Energy! We met with Kristen Watts; she is young and energetic! Kristen recently became librarian after my long-time friend, Janice Danielson, needed to downsize and move out-of-state. Janice had been librarian for years, perhaps twenty years or more. She knew this library backwards and forwards, but we were impressed with Kristen’s knowledge, skills, and ideas.

Located in an old building that is part of the historical society, this library is stuffed to the gills. Two collections are especially large: original probate files and original newspapers.

The probate files occupy many filing cabinets and have been indexed (publication available for purchase from the society).

The Storm Lake newspapers have been digitized by Advantage Preservation and are available on the Storm Lake Public Library website: http://stormlake.advantage-preservation.com/. The Alta Advertiser newspapers have not been digitized, however, the society has created a finding-aid index of births, marriages, deaths, and major events. The library also has copies of the Aurelia Sentinel newspaper published in neighboring Cherokee County.

Kristin explained that sometimes the volunteers feel a little like orphans, accepting whatever someone else doesn’t want. However, this has given them an “edge;” they have a unique collection.

The society’s cemetery survey publications were created in 1988-1990 and desperately need to be updated. Kristen said work is progressing. She is scanning the current publications and converting the PDF files to WORD documents using a free version of ABBYY finereader 6.0 Sprint. Then she is walking the cemeteries and adding the new information to the document. Sometimes the conversion process isn’t perfect, so she has a little cleanup to do, but it is so much faster and easier than retyping everything.

She also had another technology tidbit: she purchased Dragon Naturally Speaking 9.0 to index newspapers. (This is a voice recognition software that automatically converts the words of a speaker to text. It is my understanding that the user “trains” the software for the specific voice.) I asked her if she has any problems with this and she said some words are a problem, but overall it works great for her. Wow!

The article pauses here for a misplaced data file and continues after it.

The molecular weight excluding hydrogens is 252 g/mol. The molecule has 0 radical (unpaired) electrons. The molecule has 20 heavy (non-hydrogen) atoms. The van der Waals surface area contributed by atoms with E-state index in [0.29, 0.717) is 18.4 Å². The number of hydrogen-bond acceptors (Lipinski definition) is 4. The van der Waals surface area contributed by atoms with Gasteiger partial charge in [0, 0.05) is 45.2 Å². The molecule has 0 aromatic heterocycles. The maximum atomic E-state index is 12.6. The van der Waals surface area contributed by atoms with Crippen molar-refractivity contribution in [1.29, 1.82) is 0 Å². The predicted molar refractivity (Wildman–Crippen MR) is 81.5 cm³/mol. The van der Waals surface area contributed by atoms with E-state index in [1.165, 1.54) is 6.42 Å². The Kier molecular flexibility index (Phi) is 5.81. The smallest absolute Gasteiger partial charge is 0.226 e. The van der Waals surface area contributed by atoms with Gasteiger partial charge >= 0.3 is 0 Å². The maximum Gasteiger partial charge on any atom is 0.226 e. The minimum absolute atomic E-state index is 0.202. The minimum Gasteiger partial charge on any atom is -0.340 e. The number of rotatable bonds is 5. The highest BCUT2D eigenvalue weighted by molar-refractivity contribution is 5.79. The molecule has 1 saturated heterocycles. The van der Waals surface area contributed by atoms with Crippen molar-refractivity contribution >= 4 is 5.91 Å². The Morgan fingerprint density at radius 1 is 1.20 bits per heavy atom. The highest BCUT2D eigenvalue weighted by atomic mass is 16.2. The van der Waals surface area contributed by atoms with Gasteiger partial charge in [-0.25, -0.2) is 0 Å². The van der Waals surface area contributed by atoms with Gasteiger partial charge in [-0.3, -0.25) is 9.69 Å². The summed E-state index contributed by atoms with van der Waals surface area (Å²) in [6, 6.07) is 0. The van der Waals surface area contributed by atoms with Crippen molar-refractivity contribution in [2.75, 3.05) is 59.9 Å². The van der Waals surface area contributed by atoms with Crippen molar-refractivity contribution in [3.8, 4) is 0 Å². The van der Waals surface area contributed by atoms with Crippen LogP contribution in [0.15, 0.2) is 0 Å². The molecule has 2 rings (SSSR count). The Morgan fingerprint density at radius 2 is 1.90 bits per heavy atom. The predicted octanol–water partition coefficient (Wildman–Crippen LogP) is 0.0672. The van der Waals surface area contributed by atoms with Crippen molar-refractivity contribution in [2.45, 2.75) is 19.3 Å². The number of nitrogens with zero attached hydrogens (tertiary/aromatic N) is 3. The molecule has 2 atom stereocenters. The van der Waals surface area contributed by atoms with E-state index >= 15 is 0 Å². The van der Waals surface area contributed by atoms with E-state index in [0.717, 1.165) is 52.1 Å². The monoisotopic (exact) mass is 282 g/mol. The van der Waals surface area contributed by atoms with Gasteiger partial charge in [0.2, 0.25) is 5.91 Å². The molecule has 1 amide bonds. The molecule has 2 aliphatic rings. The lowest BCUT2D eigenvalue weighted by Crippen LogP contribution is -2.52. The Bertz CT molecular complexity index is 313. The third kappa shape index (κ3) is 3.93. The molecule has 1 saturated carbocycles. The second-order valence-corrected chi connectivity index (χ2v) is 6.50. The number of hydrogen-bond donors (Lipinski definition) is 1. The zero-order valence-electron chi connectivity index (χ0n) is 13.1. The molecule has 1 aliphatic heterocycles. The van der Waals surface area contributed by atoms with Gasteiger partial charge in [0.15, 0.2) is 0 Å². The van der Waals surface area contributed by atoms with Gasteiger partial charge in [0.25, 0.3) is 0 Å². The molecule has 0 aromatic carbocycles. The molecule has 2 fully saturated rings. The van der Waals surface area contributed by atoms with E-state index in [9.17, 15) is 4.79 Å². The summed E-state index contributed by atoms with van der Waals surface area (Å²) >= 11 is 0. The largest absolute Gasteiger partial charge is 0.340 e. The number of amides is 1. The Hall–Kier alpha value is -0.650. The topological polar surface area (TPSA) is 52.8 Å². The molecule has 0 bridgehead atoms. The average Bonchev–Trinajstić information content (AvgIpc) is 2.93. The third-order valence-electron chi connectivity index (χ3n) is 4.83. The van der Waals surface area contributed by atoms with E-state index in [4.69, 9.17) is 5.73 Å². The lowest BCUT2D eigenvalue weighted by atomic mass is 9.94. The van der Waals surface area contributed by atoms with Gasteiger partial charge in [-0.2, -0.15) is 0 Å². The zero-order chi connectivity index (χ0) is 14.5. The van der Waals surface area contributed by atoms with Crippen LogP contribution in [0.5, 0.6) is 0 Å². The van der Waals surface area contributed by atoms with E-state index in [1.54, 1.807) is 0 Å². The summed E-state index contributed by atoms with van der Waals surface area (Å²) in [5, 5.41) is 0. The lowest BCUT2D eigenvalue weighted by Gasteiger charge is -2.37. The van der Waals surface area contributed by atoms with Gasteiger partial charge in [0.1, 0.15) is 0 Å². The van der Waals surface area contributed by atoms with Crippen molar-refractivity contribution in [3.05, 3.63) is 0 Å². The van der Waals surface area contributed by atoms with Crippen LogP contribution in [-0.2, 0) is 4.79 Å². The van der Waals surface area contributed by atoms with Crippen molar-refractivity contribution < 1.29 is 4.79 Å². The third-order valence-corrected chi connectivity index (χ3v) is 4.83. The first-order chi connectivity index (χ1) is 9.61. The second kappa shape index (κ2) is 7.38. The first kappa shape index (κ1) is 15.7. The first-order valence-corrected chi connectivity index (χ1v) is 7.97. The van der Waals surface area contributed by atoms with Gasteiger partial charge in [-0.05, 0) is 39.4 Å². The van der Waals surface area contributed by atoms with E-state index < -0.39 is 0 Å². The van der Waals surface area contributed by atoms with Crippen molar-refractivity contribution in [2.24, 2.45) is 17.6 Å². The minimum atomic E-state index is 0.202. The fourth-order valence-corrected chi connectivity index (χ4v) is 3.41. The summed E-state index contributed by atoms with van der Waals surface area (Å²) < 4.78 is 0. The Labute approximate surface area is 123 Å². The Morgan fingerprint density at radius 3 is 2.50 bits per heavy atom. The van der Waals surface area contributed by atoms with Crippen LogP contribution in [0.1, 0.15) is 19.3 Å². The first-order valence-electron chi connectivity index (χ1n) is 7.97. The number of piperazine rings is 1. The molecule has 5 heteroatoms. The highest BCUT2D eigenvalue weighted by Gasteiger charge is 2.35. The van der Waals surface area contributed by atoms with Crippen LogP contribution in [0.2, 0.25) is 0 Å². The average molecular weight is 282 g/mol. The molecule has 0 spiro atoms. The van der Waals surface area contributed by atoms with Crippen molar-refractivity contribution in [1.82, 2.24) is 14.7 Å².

Other categories of holdings include (my husband estimates up to 12-14 liner feet for many of these categories):

    *School yearbooks
    *Buena Vista County histories
    *Other Iowa County books
    *Town histories
    *Church histories
    *Civil War and other military information
    *Local society records
    *Phone directories
    *Information for other states

The collection is significant.

When Kristen showed me the obituary collection I was surprised. Each obituary is placed in an envelope and the envelope is labeled with the deceased’s name, birth & death date and the source information: name and date of the newspaper. This was the first time I’ve seen the “envelope” system; I can see some advantages.

This library has moved above and beyond with equipment for library patrons to use: a laptop with printer and a hand scanner as well as the more common copy machine, fiche reader, and microfilm reader.

It was a pleasure to meet Kristen and to pick up several innovative, forward-thinking ideas! While we didn’t see other volunteers during our visit, it was obvious other dedicated people are helping in this endeavor.

Motto derived from the society’s award-winning Fourth of July parade float one year: Got ancestors, we’ve got answers!

Another installment in the series to find hidden genealogical treasures buried in Iowa repositories:

Appanoose County Historical and Coal Mining Museum
100 West Maple
Centerville, Iowa 52544

641-856-8040

http://www.appanoosehistory.com

An interesting article about coal mining in the Spring 2013 issue of Hawkeye Heritage (IGS publication)(1) convinced me that we needed to visit this museum.

The museum, housed in a stately old post office building, includes a scale model coal mining operation as well as other coal mining items. The museum also features a Mormon Trail exhibit, and many exhibits relevant to pioneers living in early southern Iowa.

The hidden gem here, however, was in the library: what appears to be a complete set of the Report of the State Mine Inspectors from the early 1880s through 1968. These reports contain a gold mine of information for anyone researching the mining industry in Iowa. Kinds of information that may be included:

    * List of fatal accidents with coroner and juror reports describing accident, manner of death & name of mine, date, name of victim, age, and often marital status
    * List of non-fatal accidents with less information
    * Improvements made to specific mines
    * Names of all mines and locations
    * Descriptions of each county, the mines, railroad facilities for shipping, thickness of mineral deposits, and production quantity
    * Descriptions of each mine in each county
    * Lists of abandoned mines
    * Summary of work completed
    * New mines opened
    * Mines destroyed by fire
    * Strikes